Despite L.A.’s strength and depth in the post, the Sparks — like every other team in this league — had no match for a dialed-in Griner.

"She wasn’t happy with the way she played in the first L.A. game," Mercury coach Sandy Brondello said. "She responded, and that’s the good thing. She told me, ‘I’m good to go.’ That shows her mental toughness and the stage in her career she’s at right now."    

After her well-chronicled, skill-development breakthrough while playing in China between her first two WNBA seasons, Griner returned to Phoenix with a higher level of self-awareness.

"She’s brought it every game," Taurasi said. "That starts with on the practice floor. She’s coming with a different focus every single day, compared to last year. She comes to every game with that aggression to dominate on every single play. We need that from her, that’s how dynamic she is."

As previously referenced, injury and expectation sidetracked any stab at being dynamic during her rookie season. But with hoops trainer Dean Demopolous (a former NBA assistant coach) providing low-post lessons between her team obligations in China, Brittney has been able to tweak the trajectory of that stardom arc.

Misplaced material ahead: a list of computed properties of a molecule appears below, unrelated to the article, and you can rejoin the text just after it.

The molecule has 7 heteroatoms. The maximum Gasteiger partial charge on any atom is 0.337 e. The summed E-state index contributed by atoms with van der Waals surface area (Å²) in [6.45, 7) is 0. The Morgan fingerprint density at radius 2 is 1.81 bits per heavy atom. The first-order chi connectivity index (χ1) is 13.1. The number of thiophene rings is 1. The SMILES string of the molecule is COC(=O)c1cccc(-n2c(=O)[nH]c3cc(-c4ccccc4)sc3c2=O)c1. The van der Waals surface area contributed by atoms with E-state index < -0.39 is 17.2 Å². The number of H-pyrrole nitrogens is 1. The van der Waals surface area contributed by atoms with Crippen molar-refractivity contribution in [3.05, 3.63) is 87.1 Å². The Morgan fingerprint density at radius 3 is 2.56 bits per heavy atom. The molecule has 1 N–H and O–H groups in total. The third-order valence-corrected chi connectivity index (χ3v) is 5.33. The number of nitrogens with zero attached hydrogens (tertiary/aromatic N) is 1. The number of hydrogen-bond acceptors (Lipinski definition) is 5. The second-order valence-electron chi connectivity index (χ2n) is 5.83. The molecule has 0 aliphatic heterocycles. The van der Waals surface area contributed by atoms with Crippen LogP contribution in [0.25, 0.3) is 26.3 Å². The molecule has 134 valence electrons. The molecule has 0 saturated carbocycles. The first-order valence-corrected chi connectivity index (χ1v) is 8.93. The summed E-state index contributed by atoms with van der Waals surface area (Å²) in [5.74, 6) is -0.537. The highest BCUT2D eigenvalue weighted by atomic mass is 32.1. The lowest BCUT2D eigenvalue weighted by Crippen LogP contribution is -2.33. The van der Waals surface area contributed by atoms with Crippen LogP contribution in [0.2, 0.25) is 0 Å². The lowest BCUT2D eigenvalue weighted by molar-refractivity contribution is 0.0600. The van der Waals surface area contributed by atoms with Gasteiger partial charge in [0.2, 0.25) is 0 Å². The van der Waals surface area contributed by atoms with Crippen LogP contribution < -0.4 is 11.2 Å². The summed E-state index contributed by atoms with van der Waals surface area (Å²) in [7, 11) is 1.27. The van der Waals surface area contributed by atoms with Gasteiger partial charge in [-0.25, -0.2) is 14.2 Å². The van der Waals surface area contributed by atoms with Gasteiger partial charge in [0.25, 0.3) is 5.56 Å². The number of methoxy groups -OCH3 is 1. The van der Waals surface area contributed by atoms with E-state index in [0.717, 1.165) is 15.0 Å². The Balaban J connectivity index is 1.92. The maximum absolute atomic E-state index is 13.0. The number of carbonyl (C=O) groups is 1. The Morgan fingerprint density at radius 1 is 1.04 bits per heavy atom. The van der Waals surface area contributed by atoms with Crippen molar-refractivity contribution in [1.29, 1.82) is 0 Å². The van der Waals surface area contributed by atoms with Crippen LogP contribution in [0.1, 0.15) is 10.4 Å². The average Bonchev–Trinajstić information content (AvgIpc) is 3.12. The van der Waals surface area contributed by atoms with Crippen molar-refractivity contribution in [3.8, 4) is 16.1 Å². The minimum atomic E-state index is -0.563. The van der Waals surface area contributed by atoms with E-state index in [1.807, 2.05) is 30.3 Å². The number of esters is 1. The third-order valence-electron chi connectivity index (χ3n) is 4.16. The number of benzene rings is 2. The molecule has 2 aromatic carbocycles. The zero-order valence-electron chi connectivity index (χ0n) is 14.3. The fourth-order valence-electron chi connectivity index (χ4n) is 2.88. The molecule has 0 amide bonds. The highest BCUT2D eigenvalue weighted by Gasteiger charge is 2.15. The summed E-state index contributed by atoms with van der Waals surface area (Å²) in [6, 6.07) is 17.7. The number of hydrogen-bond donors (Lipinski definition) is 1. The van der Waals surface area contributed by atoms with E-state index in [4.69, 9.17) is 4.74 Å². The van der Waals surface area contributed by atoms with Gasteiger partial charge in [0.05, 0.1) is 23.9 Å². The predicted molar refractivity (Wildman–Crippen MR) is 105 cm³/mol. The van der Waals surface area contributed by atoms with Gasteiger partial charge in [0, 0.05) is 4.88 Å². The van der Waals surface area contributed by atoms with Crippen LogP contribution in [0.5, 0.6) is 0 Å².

As a WNBA sophomore, she increased her scoring average from 12.6 to 15.6, lifted her field-goal accuracy by 2 percentage points and her free-throw success rate by 8. The stuff that’s a bit more difficult to track — timely passes out of doubles, patience on the post — is off the charts now.

Against a team as formidable as the Lynx, the Mercury may need all of what Griner has to offer.

In four games against the Lynx this season (the Mercury won three), Griner provided Phoenix with an average of 19.5 points, including 27 in a 92-79 route on June 18. But her work on defense (12 total blocks) helped prevent the Lynx from reaching 80 points in three of those battles.

"Defense wins games," Griner said. "Anybody can put up points, but keeping the other team from scoring is so important. A lot of that comes from our chemistry and from Sandy. All season, she’s had us ready . . . every day, every game, every minute. There’s nothing they (Lynx) do that we don’t know."

That goes both ways, reminding us execution — at both ends of the floor — is the key to coming out of the Western Conference. Given her stature, Griner stands out as the potential executioner. And it’s not like she’s without this way-above-average portfolio.

"I need her to do what she’s done all season long," Brondello said. "If she has a dominant mindset . . . working hard to get deep in the paint, having good poise against traps and her shot-blocking ability . . . that makes it so hard to guard.

"BG’s ready. She’s really matured as a player. I think she’s a much better player now than she was at the start of the year.  It comes through confidence. Obviously, understanding what’s asked of her. She’s very coachable and that’s what makes her a special player. She’s going to keep getting better. We haven’t seen the limit of what she can do. And that’s the great thing . . . that she’s improved this year, but she’s going to keep improving."